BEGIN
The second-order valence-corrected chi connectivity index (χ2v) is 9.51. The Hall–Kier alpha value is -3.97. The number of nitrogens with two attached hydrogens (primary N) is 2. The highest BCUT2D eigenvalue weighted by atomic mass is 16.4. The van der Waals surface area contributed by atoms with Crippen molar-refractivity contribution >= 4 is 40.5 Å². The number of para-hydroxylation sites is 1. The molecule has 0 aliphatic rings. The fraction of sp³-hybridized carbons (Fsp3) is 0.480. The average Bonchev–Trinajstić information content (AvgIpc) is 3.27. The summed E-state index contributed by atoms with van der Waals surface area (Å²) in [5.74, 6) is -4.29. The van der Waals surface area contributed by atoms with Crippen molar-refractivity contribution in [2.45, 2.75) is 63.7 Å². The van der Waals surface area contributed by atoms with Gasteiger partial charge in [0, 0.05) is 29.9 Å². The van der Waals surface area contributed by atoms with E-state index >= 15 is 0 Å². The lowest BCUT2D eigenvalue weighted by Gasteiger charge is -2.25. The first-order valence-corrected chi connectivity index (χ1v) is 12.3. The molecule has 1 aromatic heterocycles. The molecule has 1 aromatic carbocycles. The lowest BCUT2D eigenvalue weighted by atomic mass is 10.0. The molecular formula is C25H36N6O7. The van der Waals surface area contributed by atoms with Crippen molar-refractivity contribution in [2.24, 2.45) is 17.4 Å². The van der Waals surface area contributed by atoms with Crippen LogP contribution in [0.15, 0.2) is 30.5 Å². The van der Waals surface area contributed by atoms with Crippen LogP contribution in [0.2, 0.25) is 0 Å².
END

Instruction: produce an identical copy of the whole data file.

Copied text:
The second-order valence-corrected chi connectivity index (χ2v) is 9.51. The Hall–Kier alpha value is -3.97. The number of nitrogens with two attached hydrogens (primary N) is 2. The highest BCUT2D eigenvalue weighted by atomic mass is 16.4. The van der Waals surface area contributed by atoms with Crippen molar-refractivity contribution >= 4 is 40.5 Å². The number of para-hydroxylation sites is 1. The molecule has 0 aliphatic rings. The fraction of sp³-hybridized carbons (Fsp3) is 0.480. The average Bonchev–Trinajstić information content (AvgIpc) is 3.27. The summed E-state index contributed by atoms with van der Waals surface area (Å²) in [5.74, 6) is -4.29. The van der Waals surface area contributed by atoms with Crippen molar-refractivity contribution in [2.45, 2.75) is 63.7 Å². The van der Waals surface area contributed by atoms with Gasteiger partial charge in [0, 0.05) is 29.9 Å². The van der Waals surface area contributed by atoms with E-state index >= 15 is 0 Å². The lowest BCUT2D eigenvalue weighted by Gasteiger charge is -2.25. The first-order valence-corrected chi connectivity index (χ1v) is 12.3. The molecule has 1 aromatic heterocycles. The molecule has 1 aromatic carbocycles. The lowest BCUT2D eigenvalue weighted by atomic mass is 10.0. The molecular formula is C25H36N6O7. The van der Waals surface area contributed by atoms with Crippen molar-refractivity contribution in [2.24, 2.45) is 17.4 Å². The van der Waals surface area contributed by atoms with Crippen LogP contribution in [0.15, 0.2) is 30.5 Å². The van der Waals surface area contributed by atoms with Crippen LogP contribution in [0.2, 0.25) is 0 Å².